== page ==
The Coptic Church: From a Spiritual Space to a Catalyst of Identity

Anis Issa

PhD researcher in religious sociology at the École pratique des hautes études (EPHE)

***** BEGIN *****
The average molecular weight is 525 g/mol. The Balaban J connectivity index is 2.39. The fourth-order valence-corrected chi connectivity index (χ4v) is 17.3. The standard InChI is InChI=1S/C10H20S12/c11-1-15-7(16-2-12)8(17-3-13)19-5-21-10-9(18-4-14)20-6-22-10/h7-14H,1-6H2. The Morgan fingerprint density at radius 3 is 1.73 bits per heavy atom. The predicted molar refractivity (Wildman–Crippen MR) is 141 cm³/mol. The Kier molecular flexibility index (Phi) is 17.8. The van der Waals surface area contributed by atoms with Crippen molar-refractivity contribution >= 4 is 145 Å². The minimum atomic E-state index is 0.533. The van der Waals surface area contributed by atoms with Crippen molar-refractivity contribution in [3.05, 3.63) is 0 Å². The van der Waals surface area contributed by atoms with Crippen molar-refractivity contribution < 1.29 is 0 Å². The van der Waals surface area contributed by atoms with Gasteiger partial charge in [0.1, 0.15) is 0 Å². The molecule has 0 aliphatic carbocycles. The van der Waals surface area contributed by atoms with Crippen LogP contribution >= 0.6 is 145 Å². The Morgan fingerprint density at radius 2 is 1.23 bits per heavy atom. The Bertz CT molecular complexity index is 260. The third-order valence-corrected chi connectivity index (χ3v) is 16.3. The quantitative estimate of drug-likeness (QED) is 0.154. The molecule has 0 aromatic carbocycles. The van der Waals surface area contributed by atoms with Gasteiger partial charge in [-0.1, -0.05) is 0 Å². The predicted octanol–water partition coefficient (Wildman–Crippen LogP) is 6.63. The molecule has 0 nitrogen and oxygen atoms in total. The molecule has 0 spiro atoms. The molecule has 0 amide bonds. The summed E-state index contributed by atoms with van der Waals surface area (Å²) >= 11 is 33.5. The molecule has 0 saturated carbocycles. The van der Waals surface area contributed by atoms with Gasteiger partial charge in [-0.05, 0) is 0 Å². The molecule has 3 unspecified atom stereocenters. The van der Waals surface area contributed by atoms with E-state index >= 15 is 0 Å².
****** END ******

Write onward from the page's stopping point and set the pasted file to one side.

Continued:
The Coptic Church is considered one of the oldest entities in the history of the Mediterranean, and the oldest in Egypt. Saint Mark established the Coptic Church in Egypt, so when the country was under the pagan Roman Empire, Copts converted to Christianity. Since then, they have fought to keep on existing, to maintain their presence, their interactions and their identity, which has a very strong narrative. The Coptic Church plays a crucial role in this process, especially since the Coptic migration waves from Egypt in the 20th-century, creating an international diaspora. In 1962, Pope Cyril VI established the first General Bishopric for Public, Ecumenical and Social Services in the history of the Coptic Church. This network had two main goals: supporting the Coptic migrants abroad and raising funds for development projects in Egypt for youths and limited-income families. Thus, the different dioceses in the diaspora became a place to gather and find support. Today, the Coptic Church has a historic opportunity not only to survive the challenge but to flourish and experience a universal expansion.

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